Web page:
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Revealed: extent of NHS nurse vacancies not covered by bank or agency staff

Every unfilled shift is an operational challenge for the front line, says NHS Improvement

Every unfilled shift is an operational challenge for the front line, says NHS Improvement


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One in five nursing vacancies in England’s NHS are not covered by any nurse – despite heavy reliance on bank and agency staff.

Latest workforce data from NHS Improvement recorded 40,877 nursing vacancies in England between July and September this year. Four out of five of these were filled by a combination of agency or bank staff, meaning 20% were not covered at all.

This compares to 35,794 nursing vacancies in the final quarter of 2017/18, of which 95% were covered by a combination of bank and agency staff.

Better staff retention needed

In its latest report, NHS Improvement noted ‘every unfilled shift poses an operational challenge on the front line’ and encouraged providers to focus on reducing temporary staffing through retention and sharing best practice.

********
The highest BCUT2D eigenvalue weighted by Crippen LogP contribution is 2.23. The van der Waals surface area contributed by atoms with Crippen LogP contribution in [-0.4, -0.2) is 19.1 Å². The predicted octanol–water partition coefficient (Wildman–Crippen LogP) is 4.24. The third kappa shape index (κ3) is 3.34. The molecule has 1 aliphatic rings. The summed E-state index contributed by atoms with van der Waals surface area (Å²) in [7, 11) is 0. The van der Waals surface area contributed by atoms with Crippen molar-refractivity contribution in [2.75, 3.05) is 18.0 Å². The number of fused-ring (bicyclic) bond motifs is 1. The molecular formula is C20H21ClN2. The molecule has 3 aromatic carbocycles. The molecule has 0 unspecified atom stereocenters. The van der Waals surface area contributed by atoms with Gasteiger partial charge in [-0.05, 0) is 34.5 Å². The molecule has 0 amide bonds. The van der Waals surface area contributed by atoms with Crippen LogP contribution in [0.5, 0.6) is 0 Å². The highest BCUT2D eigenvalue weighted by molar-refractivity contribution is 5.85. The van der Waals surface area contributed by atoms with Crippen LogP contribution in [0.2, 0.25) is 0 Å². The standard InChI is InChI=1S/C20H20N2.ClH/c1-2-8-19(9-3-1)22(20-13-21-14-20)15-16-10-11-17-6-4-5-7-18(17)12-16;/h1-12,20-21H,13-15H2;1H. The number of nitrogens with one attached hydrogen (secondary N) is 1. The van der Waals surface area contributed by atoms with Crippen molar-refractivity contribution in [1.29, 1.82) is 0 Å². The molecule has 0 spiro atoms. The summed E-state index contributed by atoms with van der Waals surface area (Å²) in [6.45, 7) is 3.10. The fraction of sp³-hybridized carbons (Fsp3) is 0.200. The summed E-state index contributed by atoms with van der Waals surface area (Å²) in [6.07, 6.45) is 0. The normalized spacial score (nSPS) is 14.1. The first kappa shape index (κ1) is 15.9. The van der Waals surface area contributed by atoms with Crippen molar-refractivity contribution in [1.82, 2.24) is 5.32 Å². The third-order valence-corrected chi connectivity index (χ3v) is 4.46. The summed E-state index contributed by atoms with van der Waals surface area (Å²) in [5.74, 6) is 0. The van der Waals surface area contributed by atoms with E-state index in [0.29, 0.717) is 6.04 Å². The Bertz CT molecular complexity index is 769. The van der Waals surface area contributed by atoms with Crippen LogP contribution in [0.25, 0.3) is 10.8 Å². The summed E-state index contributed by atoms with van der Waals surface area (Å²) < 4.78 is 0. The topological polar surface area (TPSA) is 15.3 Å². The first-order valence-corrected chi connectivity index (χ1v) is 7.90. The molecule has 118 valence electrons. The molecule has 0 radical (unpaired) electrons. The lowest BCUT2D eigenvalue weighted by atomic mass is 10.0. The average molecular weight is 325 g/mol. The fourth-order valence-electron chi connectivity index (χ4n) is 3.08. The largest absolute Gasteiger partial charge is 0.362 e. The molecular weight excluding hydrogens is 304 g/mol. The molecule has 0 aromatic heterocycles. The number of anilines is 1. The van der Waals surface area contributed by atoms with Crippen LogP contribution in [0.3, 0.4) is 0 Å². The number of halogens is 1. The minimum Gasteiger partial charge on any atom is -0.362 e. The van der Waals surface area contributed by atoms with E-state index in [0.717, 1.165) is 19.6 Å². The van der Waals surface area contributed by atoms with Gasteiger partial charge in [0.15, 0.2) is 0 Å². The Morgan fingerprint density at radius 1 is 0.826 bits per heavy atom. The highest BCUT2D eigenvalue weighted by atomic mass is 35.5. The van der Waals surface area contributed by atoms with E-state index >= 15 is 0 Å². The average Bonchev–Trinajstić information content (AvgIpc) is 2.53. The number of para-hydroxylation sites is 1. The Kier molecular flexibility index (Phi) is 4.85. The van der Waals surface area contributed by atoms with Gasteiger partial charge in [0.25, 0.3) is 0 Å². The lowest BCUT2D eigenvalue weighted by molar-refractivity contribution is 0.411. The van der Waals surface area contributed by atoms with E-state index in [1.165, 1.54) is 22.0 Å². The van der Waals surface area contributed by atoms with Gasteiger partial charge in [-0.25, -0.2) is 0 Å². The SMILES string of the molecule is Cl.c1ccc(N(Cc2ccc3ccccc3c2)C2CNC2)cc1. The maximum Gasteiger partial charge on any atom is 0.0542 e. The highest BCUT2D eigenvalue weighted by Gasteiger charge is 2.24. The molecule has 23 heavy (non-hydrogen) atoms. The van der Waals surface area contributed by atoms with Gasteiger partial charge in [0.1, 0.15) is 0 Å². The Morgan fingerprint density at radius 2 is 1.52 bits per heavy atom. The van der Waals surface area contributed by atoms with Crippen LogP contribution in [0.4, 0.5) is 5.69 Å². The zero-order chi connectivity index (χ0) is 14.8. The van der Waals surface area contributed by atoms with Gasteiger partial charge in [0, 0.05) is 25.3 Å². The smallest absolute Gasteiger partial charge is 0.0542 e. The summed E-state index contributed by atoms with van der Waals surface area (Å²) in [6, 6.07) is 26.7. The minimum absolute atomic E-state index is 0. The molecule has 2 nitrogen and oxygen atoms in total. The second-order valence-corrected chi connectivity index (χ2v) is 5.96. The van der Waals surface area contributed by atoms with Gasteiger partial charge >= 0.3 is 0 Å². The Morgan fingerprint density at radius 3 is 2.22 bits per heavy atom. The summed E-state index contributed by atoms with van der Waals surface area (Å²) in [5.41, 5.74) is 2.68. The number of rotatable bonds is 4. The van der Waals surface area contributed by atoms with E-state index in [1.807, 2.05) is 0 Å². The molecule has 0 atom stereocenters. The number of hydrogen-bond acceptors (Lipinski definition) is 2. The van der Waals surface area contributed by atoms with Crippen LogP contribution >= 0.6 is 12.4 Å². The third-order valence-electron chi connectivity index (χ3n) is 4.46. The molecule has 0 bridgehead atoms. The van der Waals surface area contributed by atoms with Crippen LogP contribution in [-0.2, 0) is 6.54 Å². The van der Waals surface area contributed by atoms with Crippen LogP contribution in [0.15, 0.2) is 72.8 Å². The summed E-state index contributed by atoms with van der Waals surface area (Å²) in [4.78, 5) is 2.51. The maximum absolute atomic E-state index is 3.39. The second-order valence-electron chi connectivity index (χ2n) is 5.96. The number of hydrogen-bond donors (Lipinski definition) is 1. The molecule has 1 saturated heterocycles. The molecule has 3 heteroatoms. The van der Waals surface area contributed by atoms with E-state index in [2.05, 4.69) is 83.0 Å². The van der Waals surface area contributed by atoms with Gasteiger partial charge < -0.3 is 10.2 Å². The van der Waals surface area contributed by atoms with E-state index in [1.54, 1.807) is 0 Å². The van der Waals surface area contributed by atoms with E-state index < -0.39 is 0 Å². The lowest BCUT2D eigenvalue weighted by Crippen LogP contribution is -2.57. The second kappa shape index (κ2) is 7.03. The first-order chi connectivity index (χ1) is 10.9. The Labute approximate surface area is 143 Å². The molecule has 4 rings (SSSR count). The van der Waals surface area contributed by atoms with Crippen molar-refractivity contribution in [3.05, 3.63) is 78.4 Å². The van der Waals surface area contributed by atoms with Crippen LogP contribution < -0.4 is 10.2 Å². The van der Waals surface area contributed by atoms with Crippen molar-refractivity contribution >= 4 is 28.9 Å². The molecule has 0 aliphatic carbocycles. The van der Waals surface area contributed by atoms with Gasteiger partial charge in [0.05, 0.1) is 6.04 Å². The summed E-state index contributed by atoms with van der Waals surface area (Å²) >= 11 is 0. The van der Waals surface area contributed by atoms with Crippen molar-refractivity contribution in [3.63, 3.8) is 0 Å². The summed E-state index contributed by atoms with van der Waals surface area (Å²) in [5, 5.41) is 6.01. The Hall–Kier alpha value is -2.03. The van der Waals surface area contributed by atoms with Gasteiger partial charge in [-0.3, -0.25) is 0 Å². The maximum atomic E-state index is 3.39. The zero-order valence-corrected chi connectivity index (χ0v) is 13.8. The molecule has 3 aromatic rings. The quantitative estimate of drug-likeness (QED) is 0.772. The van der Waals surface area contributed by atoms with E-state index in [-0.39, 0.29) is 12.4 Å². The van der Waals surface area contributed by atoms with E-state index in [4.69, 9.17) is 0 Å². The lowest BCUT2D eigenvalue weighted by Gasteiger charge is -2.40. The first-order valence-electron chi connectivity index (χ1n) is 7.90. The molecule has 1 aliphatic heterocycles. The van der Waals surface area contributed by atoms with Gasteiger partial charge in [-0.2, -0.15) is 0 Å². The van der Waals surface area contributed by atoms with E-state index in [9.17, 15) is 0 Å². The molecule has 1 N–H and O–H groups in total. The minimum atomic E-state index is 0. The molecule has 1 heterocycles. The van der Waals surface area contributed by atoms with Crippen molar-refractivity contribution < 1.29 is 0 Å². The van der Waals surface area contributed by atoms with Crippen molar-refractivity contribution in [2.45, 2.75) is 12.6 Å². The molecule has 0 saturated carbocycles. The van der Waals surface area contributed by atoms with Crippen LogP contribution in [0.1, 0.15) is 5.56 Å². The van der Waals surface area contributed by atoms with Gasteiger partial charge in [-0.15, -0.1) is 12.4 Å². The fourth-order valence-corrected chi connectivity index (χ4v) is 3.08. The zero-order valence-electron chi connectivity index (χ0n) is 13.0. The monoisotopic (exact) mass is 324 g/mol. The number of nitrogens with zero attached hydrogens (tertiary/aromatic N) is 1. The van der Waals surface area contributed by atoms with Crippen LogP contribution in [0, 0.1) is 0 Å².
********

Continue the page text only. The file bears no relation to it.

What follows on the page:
London is the worst-performing of the English regions, with a 14.6% nursing vacancy rate, equating to 9,649 vacancies.

‘Well-intentioned government announcements without staff to deliver the care won’t wash anymore – it’s irresponsible to wait until next year for the spending review to tackle this’

Dame Donna Kinnair, RCN general secretary

Overall, the acute sector has the highest level of nursing vacancies in England at 30,010, followed by mental health, where there are 8,784.

‘Damning statistics’

RCN acting chief executive Dame Donna Kinnair described the figures as ‘damning’.

‘Despite everything we know about the consequences for patients and the abundance of research on safe care, the number of unfilled nurse jobs is rising year on year, not falling,’ Professor Kinnair said.

‘Our long-term plan for the NHS will put our health service on a long-term sustainable footing’

Department of Health and Social Care spokesperson

‘NHS staff are looking expectantly to the long-term plan to show that help is on the way. Well-intentioned announcements from government without staff to deliver the care won’t wash anymore and it’s irresponsible, wishful thinking to wait until next year for the spending review to tackle this.'

A Department of Health and Social Care spokesperson said: ‘We're training 25% more doctors, nurses and midwives, and our historic long-term plan for the NHS, backed by an extra £20.5 billion a year, will improve front-line services and put our health service on a long-term sustainable footing.'

The NHS long-term plan is due to be published later this month.


Related material

Latest NHS Improvement workforce statistics


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